The renovation of this beautiful West Side property was made possible by the design team from Chelsea‘s very own respected architecture firm, Archi-Tectonics. This project included the addition of a garden extension, two floors, and a rooftop terrace. The client, who is a fashion designer, wanted the home to reflect a “textured” or layered approach in its design, and the cool, narrative style does just that.
The contemporary renovation was completed in 2011, when the original 3,400-square-foot brownstone–also a New York City landmark–was extended by 550 feet with the addition of the new garden space to create a residence that was light and airy.
Take a look at the rest of the house
That’s the question that we’ve been asking 6sqft’s friends and Twitter followers leading up to Thanksgiving. It’s easy to get pulled into the NYC complaining vortex (The 6 train is delayed again?! You’re raising my rent how much?!), but the reality is that we live in the greatest city in the entire world, and there’s plenty here to be thankful for, whether it’s something as small as seeing a cute dog on the street or as large as visiting famous museums.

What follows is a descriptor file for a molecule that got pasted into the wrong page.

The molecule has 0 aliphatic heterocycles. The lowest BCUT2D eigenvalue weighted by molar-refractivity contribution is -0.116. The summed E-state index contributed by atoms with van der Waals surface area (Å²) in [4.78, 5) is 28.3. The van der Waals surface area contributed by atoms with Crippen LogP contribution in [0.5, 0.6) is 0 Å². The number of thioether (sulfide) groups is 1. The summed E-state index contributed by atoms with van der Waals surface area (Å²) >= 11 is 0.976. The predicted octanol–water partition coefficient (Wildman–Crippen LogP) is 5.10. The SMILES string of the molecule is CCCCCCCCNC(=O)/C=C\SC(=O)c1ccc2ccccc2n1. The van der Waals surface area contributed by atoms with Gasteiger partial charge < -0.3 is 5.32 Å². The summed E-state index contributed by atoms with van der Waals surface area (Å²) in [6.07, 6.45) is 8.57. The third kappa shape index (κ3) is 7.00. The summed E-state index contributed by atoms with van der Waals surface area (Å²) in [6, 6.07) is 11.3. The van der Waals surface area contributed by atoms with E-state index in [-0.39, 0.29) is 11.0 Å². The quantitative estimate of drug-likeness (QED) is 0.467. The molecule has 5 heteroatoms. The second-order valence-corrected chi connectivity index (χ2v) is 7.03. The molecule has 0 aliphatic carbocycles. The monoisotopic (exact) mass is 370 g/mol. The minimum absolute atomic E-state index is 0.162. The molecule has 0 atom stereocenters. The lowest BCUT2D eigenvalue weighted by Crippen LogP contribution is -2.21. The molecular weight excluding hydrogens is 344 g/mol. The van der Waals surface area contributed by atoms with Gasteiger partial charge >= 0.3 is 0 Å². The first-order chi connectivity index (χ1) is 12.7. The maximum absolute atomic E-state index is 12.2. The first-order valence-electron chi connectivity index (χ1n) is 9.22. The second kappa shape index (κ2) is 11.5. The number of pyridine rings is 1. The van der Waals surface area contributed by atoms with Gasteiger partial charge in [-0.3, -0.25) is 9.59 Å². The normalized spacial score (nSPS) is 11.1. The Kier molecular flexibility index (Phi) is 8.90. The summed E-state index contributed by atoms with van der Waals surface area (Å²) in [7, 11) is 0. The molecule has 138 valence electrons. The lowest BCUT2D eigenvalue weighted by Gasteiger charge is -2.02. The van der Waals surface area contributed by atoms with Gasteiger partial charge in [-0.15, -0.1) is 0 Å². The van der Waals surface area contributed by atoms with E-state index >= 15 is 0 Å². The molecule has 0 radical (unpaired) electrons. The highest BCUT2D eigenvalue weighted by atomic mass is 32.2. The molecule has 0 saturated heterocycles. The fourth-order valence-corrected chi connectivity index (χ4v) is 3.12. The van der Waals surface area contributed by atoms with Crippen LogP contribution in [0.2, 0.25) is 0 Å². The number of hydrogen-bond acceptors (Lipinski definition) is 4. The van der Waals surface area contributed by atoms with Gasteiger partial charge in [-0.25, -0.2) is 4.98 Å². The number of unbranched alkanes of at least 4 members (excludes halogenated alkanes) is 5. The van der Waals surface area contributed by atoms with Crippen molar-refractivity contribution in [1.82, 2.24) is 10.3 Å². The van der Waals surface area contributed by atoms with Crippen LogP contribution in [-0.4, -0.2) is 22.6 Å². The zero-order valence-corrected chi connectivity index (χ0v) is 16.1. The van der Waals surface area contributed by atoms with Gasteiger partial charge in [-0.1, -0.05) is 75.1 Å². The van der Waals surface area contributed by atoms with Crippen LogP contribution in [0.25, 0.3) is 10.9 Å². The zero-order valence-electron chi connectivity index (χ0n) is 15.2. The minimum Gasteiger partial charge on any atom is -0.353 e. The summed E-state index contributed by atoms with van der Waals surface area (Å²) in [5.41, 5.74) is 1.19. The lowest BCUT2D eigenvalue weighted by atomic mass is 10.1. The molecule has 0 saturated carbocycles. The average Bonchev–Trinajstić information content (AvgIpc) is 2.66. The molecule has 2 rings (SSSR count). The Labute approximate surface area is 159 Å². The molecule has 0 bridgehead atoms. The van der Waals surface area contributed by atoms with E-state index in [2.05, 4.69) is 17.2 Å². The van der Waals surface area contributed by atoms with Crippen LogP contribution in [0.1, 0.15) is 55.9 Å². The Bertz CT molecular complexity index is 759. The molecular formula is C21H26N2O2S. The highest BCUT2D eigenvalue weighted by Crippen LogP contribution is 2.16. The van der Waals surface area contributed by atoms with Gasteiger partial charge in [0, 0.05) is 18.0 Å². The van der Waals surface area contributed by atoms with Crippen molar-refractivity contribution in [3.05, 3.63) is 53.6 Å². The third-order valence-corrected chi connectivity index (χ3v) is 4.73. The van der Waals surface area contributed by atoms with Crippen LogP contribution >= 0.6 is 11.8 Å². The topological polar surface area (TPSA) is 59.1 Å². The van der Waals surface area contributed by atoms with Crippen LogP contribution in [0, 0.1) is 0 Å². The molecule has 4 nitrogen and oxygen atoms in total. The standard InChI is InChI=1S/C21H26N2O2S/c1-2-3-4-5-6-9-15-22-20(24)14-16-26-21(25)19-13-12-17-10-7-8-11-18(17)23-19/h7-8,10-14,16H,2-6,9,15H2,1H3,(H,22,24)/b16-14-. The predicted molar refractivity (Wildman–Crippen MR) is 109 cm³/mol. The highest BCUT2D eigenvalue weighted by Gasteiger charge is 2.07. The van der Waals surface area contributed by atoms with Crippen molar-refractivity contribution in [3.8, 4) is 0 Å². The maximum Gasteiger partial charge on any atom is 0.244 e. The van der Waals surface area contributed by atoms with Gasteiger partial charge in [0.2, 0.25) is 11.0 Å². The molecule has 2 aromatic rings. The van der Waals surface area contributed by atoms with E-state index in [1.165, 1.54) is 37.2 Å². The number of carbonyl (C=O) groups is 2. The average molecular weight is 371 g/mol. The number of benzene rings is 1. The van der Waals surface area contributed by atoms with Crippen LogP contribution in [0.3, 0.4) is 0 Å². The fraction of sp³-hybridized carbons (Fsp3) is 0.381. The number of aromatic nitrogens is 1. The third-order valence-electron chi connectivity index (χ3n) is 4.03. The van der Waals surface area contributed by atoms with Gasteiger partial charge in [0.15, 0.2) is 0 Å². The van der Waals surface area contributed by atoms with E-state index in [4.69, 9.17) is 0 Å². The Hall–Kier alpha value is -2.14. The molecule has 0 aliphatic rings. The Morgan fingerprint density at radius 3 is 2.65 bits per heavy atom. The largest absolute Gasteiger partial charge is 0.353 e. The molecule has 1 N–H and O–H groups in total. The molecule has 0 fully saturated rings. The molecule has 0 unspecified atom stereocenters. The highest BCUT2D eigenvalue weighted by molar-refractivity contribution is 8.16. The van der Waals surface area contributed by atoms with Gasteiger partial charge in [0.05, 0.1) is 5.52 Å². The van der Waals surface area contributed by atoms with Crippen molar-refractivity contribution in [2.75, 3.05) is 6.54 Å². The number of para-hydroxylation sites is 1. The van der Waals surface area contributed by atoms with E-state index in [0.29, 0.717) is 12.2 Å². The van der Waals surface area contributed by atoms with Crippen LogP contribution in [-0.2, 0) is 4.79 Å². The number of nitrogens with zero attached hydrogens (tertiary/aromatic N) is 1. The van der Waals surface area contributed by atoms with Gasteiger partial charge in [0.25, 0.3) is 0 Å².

Read the responses we got here
Recently at the Municipal Art Society’s 2014 Summit for NYC, James von Klemperer, FAIA , a principal at Kohn Pederson Fox & Associates, briefed the audience with new details on the architecture firm’s upcoming supertall project known as One Vanderbilt.
In case you haven’t been paying attention, the 68-story, 1,514-foot zigzag building is expected to become the tallest office tower in Midtown and third tallest in the city behind One World Trade Center (1,776 feet to spire tip) and Extell’s Nordstrom Tower (1,775 feet to spire tip).
Check out all the new images of the supertall tower here
An exclusive condo tower is set to rise within the quickly changing area where Midtown East‘s commercial bustle tempers down into the elegant residential blocks of the Upper East Side. Located at 118 East 59th Street near Park Avenue, the unassuming site is being developed by Hong Kong-based Euro Properties, their first foray into the Manhattan market.